• Chamberlain, Ray (1985). Monsieur Melville. City: Coach House Pr. ISBN 0-88910-239-2. 
  • Delbanco, Andrew (2005). Melville, His World and Work. New York: Knopf. ISBN 0-375-40314-0. 
  • Edinger, Edward (1985). Melville's Moby Dick: An American Nekyia (Studies in Jungian Psychology By Jungian Analysts). New Haven: Inner City Books. ISBN 978-0-919123-70-0. 
  • Garner, Stanton (1993). The Civil War World of Herman Melville. Lawrence: University Press of Kansas. ISBN 0-7006-0602-5. 
  • Goldner, Loren (2006). Herman Melville: Between Charlemagne and the Antemosaic Cosmic Man. Race, Class and the Crisis of Bourgeois Ideology in an American Renaissance Writer. Cambridge: Queequeg Publications. ISBN 0-9700308-2-7. 
  • Gretchko, John M. J. (1990). Melvillean Ambiguities. Cleveland: Falk & Bright. 
  • Hardwick, Elizabeth (2000). Herman Melville. New York: Viking. ISBN 0-670-89158-4. 
  • Hayford, Harrison (2003). Melville's Prisoners. Evanston: Northwestern University Press. ISBN 0-8101-1973-0. 
  • Johnson, Bradley A. (2011). The Characteristic Theology of Herman Melville: Aesthetics, Politics, Duplicity. Eugene, OR: Wipf and Stock. ISBN 978-1-61097-341-0. 
  • Levine, Robert (1998). The Cambridge Companion to Herman Melville. Cambridge: Cambridge University Press. ISBN 0-521-55571-X. 
  • Martin, Robert (1986). Hero, Captain, and Stranger: Male Friendship, Social Critique, and Literary Form in the Sea Novels of Herman Melville. Chapel Hill: University of North Carolina Press. ISBN 0-8078-1672-8.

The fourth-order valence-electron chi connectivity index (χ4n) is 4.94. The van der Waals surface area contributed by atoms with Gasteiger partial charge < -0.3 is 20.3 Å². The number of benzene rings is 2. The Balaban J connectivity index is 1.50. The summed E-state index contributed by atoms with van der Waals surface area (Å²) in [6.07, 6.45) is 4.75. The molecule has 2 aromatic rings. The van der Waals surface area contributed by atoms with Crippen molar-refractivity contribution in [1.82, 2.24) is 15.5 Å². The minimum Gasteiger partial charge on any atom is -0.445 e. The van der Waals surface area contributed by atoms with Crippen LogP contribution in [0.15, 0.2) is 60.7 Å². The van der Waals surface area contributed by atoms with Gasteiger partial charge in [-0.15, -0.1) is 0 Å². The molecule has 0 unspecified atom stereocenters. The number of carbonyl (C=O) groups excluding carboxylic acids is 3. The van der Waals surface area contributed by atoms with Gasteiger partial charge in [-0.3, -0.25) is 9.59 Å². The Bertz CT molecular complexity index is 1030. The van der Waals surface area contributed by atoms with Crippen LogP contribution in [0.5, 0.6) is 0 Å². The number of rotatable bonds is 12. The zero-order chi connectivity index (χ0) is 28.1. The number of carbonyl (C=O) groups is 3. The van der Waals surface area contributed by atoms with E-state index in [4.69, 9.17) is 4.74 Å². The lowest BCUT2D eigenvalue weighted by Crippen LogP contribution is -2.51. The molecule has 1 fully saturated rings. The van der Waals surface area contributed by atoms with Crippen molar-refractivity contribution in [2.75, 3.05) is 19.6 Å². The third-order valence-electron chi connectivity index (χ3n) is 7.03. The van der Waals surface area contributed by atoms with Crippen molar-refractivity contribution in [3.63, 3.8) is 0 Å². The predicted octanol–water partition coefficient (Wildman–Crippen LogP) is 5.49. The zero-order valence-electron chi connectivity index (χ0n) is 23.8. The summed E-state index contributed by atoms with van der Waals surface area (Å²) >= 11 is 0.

• Miller, Perry (1956). The Raven and the Whale: The War of Words and Wits in the Era of Poe and Melville. New York: Harvest Book. 
  • Parini, Jay (2010). The Passages of H.M.: A novel of Herman Melville. New York: Doubleday. ISBN 978-0-385-52277-9. 
  • Parker, Hershel (1996). Herman Melville: A Biography. Volume I, 1819–1851. Baltimore: Johns Hopkins University Press. ISBN 0-8018-5428-8. 
  • Parker, Hershel (2005). Herman Melville: A Biography. Volume II, 1851–1891. Baltimore: The Johns Hopkins University Press. ISBN 0-8018-8186-2. 
  • Renker, Elizabeth (1998). Strike through the Mask: Herman Melville and the Scene of Writing. Baltimore: Johns Hopkins University Press. ISBN 0-8018-5875-5. 
  • Rogin, Michael (1983). Subversive Genealogy: The Politics and Art of Herman Melville. New York: Knopf. ISBN 0-394-50609-X. 
  • Spark, Clare L. (2001). Hunting Captain Ahab: Psychological Warfare and the Melville Revival (rev.ed. paperback 2006 ed.). Kent: Kent State University Press. ISBN 0-87338-888-7. 
  • Sullivan, Wilson (1972). New England Men of Letters. New York: Atheneum. ISBN 0-02-788680-8. 
  • Szendy, Peter (2009). Prophecies of Leviathan. Reading Past Melville. New York: Fordham University Press. ISBN 978-0-8232-3154-6. 
  • Weisberg, Richard (1984). The Failure of the Word: The Lawyer as Protagonist in Modern Fiction. New Haven: Yale University Press. ISBN 0-300-04592-1. 

External links[edit]